Jones contends that the Matthews line of cases supports his argument in two ways and also advances an argument under the Full Faith and Credit Act, 28 U.S.C. § 1738. All of these arguments fail.
A. Jones's first Matthews argument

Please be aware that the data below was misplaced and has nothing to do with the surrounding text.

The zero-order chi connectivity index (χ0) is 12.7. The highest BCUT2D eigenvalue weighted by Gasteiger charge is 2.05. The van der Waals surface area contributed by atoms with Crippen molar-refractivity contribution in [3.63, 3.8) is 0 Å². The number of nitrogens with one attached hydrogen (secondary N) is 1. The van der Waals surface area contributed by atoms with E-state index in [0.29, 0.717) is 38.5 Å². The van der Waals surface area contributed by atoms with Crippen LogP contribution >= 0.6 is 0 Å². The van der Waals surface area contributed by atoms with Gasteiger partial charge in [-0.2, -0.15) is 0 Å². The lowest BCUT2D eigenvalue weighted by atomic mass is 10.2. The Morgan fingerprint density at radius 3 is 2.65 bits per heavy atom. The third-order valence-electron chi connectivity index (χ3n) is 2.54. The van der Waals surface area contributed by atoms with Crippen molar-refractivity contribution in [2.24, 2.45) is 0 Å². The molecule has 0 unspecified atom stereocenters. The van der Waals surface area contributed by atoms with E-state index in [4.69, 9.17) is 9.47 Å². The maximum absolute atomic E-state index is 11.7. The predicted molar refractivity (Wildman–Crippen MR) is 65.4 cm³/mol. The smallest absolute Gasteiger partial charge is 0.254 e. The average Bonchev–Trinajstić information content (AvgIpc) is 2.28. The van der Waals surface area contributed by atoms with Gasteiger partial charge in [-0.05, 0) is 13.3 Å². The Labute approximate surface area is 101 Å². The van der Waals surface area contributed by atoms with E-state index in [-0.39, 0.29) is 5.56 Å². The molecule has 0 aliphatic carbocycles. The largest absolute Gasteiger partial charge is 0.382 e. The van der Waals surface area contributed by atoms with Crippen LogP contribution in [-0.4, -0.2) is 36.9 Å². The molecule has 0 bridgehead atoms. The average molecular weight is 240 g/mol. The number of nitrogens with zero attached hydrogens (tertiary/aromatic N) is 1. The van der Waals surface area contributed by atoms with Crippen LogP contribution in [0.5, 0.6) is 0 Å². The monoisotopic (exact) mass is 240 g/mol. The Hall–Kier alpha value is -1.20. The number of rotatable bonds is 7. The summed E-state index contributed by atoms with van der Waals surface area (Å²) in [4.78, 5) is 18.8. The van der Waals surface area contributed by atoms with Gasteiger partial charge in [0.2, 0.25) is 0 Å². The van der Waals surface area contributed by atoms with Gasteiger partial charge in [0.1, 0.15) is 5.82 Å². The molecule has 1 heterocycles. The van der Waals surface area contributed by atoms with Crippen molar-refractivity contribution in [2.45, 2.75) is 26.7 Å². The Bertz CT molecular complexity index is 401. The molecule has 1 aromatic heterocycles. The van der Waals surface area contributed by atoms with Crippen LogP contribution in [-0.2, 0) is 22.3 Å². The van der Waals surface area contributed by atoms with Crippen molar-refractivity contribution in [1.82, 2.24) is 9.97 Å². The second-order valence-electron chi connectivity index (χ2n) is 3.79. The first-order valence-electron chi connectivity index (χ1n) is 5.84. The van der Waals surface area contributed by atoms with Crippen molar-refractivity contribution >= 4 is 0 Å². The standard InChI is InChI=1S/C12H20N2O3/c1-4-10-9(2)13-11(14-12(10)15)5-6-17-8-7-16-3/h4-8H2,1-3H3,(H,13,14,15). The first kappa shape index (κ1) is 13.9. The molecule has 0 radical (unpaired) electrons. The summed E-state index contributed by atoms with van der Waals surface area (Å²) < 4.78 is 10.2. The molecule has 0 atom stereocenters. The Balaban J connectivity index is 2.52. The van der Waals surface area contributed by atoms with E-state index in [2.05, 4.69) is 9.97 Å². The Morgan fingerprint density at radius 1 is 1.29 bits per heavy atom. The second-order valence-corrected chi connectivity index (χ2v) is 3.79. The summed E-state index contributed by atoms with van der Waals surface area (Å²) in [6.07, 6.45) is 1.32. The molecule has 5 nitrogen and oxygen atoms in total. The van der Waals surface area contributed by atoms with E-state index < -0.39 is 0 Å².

Jones argues that, according to the Matthews line of cases, application of youthful offender adjudications to federal sentencing determinations is proper only when New York law permits consideration of the adjudications in an analogous context. Jones reasons as follows. New York's predicate felony scheme, which mandates minimum periods of imprisonment based on a defendant's past felony convictions, is analogous to the Career Offender guideline. Compare N.Y. Penal Law §§ 70.04, 70.06-08, 70.10 with U.S.S.G. § 4B1.1. Consequently, the fact that New York courts could not use Jones's prior youthful offender adjudications for the purposes of New York's predicate felony regime indicates that the adjudications were not “classified as” adult convictions under New York law as is required by the Career Offender guideline. Assuming arguendo that Jones has correctly identified the analogous context under New York law, this argument is without merit. Our reasoning in the Matthews line of cases, while respecting the overall nature and purpose of New York's youthful offender statute, does not rely on a specific finding of analogous state law. Since Jones's “analogous state law” argument relies on the reasoning behind our holdings in Matthews and its progeny, we briefly discuss relevant aspects of those cases.